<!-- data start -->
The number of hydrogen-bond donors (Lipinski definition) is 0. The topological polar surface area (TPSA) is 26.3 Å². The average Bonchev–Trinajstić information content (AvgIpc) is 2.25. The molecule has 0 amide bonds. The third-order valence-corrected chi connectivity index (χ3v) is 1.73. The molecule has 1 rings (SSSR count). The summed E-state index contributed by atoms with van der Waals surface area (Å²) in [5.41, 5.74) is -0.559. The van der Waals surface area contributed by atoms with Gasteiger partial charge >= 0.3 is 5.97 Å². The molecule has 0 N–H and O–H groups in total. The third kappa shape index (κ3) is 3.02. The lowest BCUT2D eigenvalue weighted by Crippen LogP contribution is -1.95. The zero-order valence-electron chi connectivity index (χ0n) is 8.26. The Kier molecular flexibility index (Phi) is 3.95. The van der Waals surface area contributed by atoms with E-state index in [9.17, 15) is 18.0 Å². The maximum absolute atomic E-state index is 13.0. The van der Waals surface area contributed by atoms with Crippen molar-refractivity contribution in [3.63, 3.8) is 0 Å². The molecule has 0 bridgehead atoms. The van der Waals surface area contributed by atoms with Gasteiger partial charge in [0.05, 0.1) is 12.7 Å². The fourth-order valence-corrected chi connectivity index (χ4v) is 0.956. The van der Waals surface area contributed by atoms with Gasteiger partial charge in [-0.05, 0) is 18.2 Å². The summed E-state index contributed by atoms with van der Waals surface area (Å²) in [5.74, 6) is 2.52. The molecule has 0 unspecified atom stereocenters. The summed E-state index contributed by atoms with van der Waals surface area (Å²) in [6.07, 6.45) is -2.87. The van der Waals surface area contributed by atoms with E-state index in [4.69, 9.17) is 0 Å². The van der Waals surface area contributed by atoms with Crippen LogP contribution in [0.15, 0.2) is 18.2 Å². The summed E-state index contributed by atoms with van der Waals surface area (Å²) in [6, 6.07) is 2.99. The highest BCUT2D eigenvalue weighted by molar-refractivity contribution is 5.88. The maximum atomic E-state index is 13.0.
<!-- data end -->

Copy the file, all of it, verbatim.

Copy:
The number of hydrogen-bond donors (Lipinski definition) is 0. The topological polar surface area (TPSA) is 26.3 Å². The average Bonchev–Trinajstić information content (AvgIpc) is 2.25. The molecule has 0 amide bonds. The third-order valence-corrected chi connectivity index (χ3v) is 1.73. The molecule has 1 rings (SSSR count). The summed E-state index contributed by atoms with van der Waals surface area (Å²) in [5.41, 5.74) is -0.559. The van der Waals surface area contributed by atoms with Gasteiger partial charge >= 0.3 is 5.97 Å². The molecule has 0 N–H and O–H groups in total. The third kappa shape index (κ3) is 3.02. The lowest BCUT2D eigenvalue weighted by Crippen LogP contribution is -1.95. The zero-order valence-electron chi connectivity index (χ0n) is 8.26. The Kier molecular flexibility index (Phi) is 3.95. The van der Waals surface area contributed by atoms with E-state index in [9.17, 15) is 18.0 Å². The maximum absolute atomic E-state index is 13.0. The van der Waals surface area contributed by atoms with Crippen molar-refractivity contribution in [3.63, 3.8) is 0 Å². The molecule has 0 bridgehead atoms. The van der Waals surface area contributed by atoms with Gasteiger partial charge in [0.05, 0.1) is 12.7 Å². The fourth-order valence-corrected chi connectivity index (χ4v) is 0.956. The van der Waals surface area contributed by atoms with Gasteiger partial charge in [-0.05, 0) is 18.2 Å². The summed E-state index contributed by atoms with van der Waals surface area (Å²) in [5.74, 6) is 2.52. The molecule has 0 unspecified atom stereocenters. The summed E-state index contributed by atoms with van der Waals surface area (Å²) in [6.07, 6.45) is -2.87. The van der Waals surface area contributed by atoms with E-state index in [4.69, 9.17) is 0 Å². The van der Waals surface area contributed by atoms with Crippen LogP contribution in [0.15, 0.2) is 18.2 Å². The summed E-state index contributed by atoms with van der Waals surface area (Å²) in [6, 6.07) is 2.99. The highest BCUT2D eigenvalue weighted by molar-refractivity contribution is 5.88. The maximum atomic E-state index is 13.0.